It’s fitting that the most unconventional president in American history should reach the climactic political moment of his presidency with an unprecedented personal crisis. Donald Trump deserves our thoughts, our prayers, and our good wishes, as do Melania and the members of the White House staff and his larger circle who have it as well and who may yet discover they have contracted it. Illness is not a metaphor, and anyone who chooses to act as though this turn of events is morally instructive in some fashion should immediately stuff it.
But we have an election that ends in 32 days, an election in which more 2 million people have already voted—and in which who knows how many will vote over the next two weeks while the president is, at the very least, in quarantine. There will be no pause in the casting of early ballots or the firming-up of the choices before those whose minds are not yet made up. The president’s illness is a campaign event, and in some ways, a campaign-ending event.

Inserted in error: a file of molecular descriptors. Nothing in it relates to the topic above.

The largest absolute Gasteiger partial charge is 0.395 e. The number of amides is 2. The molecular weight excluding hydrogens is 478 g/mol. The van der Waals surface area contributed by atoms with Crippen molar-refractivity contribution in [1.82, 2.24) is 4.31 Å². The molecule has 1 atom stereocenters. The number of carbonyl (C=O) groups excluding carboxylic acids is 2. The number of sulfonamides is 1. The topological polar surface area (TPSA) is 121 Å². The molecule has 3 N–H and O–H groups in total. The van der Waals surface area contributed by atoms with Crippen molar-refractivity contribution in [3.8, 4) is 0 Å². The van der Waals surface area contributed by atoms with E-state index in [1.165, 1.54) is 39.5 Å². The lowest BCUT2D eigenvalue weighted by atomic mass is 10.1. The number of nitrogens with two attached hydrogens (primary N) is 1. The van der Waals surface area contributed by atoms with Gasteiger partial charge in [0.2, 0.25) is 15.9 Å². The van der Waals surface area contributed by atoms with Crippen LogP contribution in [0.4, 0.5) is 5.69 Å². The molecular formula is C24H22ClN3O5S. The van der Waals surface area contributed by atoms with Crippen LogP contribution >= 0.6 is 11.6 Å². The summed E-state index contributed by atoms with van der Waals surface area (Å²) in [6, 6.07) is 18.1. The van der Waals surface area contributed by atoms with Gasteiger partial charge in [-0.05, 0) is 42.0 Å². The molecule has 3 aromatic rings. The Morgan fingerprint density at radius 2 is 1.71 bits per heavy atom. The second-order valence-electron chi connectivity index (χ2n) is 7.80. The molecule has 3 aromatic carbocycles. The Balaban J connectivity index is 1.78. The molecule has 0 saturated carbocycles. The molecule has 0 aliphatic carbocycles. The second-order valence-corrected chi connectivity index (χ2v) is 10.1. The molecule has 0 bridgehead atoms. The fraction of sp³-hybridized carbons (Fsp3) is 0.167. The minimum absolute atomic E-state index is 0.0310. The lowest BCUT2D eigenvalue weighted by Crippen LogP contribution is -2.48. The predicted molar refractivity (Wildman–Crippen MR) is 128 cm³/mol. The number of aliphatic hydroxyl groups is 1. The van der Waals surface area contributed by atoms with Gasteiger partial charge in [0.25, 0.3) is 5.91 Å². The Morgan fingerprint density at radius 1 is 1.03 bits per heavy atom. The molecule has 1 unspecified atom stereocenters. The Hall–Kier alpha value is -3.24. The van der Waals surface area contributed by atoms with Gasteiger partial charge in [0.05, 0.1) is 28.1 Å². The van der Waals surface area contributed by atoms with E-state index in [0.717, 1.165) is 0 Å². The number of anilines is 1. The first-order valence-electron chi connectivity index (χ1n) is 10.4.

He will not be able to make public appearances of any kind for two weeks, and it means the second debate cannot take place on the scheduled October 15 date. Depending on how he feels, the president can make appearances via Zoom or by phone, as he did with “Fox and Friends” for years. He can tweet if he’s up to it. But that’s it.
Any effort to hasten his public reappearance will be literally dangerous to others in proximity to him and will not happen. So he will have to take his chances at the ballot box while being far less visible—and far more an object of contemplation rather than a motive actor changing reality at every moment. I hope he lives a long and healthy life. But I think the odds he will do so as a two-term resident of the White House, which were already seeming long, have just dropped precipitously and maybe beyond the vanishing point.